Nearly a third of those workers (32 percent) told Forrester’s researchers that they want their next tablet to be a Windows slate.
A similar proportion of the workers (33 percent) said they want their next smartphone to be an iPhone. Only 10 percent of the workers said they wanted a Windows Phone handset in their future.
The interest in Microsoft tablets may be driven by the practical rather than any appeal the slates may have for the workers, maintained one self-proclaimed enterprise information worker on a MacRumors thread discussion of the study.
“I could see people in my world saying they would want a Microsoft tablet because all of us are trapped in the Windows world forced upon us by IT,” the worker wrote. “People in this position most likely think ‘I want a tablet, but IT makes us use MS software, so we should probably get a MS tablet.”
“If MS ever did come out with Office for iPad, then iPad’s would top this list,” the worker added.
Early sales called strong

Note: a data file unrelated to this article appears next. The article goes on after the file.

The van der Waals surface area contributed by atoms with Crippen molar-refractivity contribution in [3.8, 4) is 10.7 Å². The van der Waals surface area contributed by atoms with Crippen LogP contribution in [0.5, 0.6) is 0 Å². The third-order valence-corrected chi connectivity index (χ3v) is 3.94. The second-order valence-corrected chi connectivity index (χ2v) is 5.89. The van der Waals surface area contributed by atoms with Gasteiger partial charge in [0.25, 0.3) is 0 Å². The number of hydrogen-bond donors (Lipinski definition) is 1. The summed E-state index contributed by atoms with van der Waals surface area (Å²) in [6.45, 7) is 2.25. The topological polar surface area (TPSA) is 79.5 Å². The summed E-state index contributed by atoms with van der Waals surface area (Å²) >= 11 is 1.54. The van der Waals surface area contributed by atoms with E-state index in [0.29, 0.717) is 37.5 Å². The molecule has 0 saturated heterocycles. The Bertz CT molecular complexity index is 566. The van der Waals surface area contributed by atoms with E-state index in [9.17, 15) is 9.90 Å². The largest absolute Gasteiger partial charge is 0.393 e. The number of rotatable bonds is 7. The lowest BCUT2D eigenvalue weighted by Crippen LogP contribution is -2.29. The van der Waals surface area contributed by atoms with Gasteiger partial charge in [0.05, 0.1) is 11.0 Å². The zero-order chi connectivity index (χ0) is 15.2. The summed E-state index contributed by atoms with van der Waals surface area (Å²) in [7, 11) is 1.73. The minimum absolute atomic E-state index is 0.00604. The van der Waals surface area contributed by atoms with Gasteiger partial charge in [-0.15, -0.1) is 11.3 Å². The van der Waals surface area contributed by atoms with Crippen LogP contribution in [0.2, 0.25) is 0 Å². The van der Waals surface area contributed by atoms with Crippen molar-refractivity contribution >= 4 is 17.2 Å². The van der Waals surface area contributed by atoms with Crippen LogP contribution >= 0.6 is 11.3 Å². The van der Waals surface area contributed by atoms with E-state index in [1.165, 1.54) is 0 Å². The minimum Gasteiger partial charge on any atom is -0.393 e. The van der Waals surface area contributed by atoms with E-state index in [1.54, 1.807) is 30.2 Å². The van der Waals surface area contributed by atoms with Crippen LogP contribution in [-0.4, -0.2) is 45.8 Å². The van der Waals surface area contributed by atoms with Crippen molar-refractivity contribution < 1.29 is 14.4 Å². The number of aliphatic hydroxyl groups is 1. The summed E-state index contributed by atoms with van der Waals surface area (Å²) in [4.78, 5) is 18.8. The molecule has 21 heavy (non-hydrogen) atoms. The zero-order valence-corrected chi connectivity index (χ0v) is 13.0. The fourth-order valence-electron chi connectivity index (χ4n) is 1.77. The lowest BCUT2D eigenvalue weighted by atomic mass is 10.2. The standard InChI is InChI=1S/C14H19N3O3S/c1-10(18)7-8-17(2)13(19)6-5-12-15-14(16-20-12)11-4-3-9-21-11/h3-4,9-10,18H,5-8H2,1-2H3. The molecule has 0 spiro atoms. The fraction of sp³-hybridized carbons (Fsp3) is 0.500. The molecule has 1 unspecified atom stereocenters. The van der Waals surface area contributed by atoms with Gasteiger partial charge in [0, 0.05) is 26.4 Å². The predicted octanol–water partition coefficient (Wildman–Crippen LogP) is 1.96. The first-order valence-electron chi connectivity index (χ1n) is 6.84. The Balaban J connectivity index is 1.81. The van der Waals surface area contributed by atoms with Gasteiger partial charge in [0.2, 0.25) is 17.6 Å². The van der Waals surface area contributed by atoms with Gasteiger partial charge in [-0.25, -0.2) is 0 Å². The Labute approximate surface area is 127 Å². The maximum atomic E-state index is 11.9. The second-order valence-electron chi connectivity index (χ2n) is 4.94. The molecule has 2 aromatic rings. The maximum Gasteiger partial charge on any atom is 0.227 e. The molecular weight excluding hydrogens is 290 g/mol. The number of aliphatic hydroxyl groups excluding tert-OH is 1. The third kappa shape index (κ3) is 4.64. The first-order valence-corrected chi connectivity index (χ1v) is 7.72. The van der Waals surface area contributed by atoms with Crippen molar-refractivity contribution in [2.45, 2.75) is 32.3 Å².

Forrester’s data for its report was gathered before Microsoft released the Pro version of its Surface tablet. That version, which went on sale Saturday, has experienced some brisk sales, especially for the model with a 128GB solid state drive.
However, questions have been raised as to whether Microsoft deliberately understocked the 128GB Surface Pro in order to create a sellout buzz. On the other hand, since Microsoft experienced supply problems with its Surface RT tablet during the holidays, it could be that the Pro shortages are a continuation of those supply snags.
Microsoft may be able to build on the initial momentum behind the Surface Pro Sunday night when it airs its first TV ad for the hardware during the Grammy awards. The ad is directed by John Chu, who also directed the snappy ads for Surface RT.
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John Mello writes on technology and cyber security for a number of online publications and is former managing editor of the Boston Business Journal and Boston Phoenix. Disclosure: He also writes for Hewlett-Packad's marketing website TechBeacon.